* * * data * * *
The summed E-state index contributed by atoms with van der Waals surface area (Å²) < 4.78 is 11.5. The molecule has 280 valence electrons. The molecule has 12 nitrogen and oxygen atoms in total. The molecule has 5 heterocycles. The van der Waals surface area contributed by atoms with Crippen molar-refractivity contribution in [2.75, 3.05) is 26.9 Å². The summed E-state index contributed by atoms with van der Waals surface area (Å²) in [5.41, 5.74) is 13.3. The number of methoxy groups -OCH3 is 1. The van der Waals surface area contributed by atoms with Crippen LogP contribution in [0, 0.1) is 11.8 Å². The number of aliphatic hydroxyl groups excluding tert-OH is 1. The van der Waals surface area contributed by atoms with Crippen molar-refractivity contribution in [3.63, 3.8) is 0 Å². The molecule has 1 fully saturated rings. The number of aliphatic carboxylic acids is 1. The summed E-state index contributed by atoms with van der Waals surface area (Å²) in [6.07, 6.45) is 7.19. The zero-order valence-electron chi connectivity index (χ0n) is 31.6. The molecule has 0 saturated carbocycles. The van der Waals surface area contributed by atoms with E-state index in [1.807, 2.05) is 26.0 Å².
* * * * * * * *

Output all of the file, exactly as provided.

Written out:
The summed E-state index contributed by atoms with van der Waals surface area (Å²) < 4.78 is 11.5. The molecule has 280 valence electrons. The molecule has 12 nitrogen and oxygen atoms in total. The molecule has 5 heterocycles. The van der Waals surface area contributed by atoms with Crippen molar-refractivity contribution in [2.75, 3.05) is 26.9 Å². The summed E-state index contributed by atoms with van der Waals surface area (Å²) in [5.41, 5.74) is 13.3. The number of methoxy groups -OCH3 is 1. The van der Waals surface area contributed by atoms with Crippen LogP contribution in [0, 0.1) is 11.8 Å². The number of aliphatic hydroxyl groups excluding tert-OH is 1. The van der Waals surface area contributed by atoms with Crippen molar-refractivity contribution in [3.63, 3.8) is 0 Å². The molecule has 1 fully saturated rings. The number of aliphatic carboxylic acids is 1. The summed E-state index contributed by atoms with van der Waals surface area (Å²) in [6.07, 6.45) is 7.19. The zero-order valence-electron chi connectivity index (χ0n) is 31.6. The molecule has 0 saturated carbocycles. The van der Waals surface area contributed by atoms with E-state index in [1.807, 2.05) is 26.0 Å².